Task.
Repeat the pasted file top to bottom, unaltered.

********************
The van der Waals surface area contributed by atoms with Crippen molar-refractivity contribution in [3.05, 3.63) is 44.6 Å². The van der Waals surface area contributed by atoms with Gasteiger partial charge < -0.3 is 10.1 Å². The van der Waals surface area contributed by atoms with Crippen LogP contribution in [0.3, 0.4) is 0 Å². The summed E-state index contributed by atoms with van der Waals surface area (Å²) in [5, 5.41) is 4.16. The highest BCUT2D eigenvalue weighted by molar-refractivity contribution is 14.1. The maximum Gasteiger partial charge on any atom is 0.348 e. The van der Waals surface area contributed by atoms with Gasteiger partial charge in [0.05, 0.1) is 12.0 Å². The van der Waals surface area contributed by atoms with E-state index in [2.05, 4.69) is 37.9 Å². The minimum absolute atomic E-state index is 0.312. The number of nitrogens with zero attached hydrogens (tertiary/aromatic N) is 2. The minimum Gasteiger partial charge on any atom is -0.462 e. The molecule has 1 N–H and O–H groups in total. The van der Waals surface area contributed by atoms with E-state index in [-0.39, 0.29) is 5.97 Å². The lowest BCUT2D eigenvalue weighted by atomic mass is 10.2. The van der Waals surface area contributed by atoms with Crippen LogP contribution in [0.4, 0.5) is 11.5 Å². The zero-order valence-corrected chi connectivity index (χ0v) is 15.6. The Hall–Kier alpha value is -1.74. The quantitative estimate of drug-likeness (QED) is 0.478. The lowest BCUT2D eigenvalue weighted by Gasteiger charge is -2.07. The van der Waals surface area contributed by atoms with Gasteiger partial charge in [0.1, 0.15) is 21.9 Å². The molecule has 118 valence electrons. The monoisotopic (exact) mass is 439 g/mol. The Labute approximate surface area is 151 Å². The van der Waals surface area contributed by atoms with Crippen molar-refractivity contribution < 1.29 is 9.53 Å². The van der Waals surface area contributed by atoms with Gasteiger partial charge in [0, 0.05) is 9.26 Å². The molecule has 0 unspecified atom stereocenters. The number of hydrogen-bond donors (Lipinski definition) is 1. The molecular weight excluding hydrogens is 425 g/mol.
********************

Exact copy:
The van der Waals surface area contributed by atoms with Crippen molar-refractivity contribution in [3.05, 3.63) is 44.6 Å². The van der Waals surface area contributed by atoms with Gasteiger partial charge < -0.3 is 10.1 Å². The van der Waals surface area contributed by atoms with Crippen LogP contribution in [0.3, 0.4) is 0 Å². The summed E-state index contributed by atoms with van der Waals surface area (Å²) in [5, 5.41) is 4.16. The highest BCUT2D eigenvalue weighted by molar-refractivity contribution is 14.1. The maximum Gasteiger partial charge on any atom is 0.348 e. The van der Waals surface area contributed by atoms with Gasteiger partial charge in [0.05, 0.1) is 12.0 Å². The van der Waals surface area contributed by atoms with E-state index in [2.05, 4.69) is 37.9 Å². The minimum absolute atomic E-state index is 0.312. The number of nitrogens with zero attached hydrogens (tertiary/aromatic N) is 2. The minimum Gasteiger partial charge on any atom is -0.462 e. The molecule has 1 N–H and O–H groups in total. The van der Waals surface area contributed by atoms with E-state index in [-0.39, 0.29) is 5.97 Å². The lowest BCUT2D eigenvalue weighted by atomic mass is 10.2. The van der Waals surface area contributed by atoms with Crippen LogP contribution in [0.4, 0.5) is 11.5 Å². The zero-order valence-corrected chi connectivity index (χ0v) is 15.6. The Hall–Kier alpha value is -1.74. The quantitative estimate of drug-likeness (QED) is 0.478. The lowest BCUT2D eigenvalue weighted by Gasteiger charge is -2.07. The van der Waals surface area contributed by atoms with Gasteiger partial charge in [0.1, 0.15) is 21.9 Å². The molecule has 118 valence electrons. The monoisotopic (exact) mass is 439 g/mol. The Labute approximate surface area is 151 Å². The van der Waals surface area contributed by atoms with Crippen molar-refractivity contribution < 1.29 is 9.53 Å². The van der Waals surface area contributed by atoms with Gasteiger partial charge in [0, 0.05) is 9.26 Å². The molecule has 0 unspecified atom stereocenters. The number of hydrogen-bond donors (Lipinski definition) is 1. The molecular weight excluding hydrogens is 425 g/mol.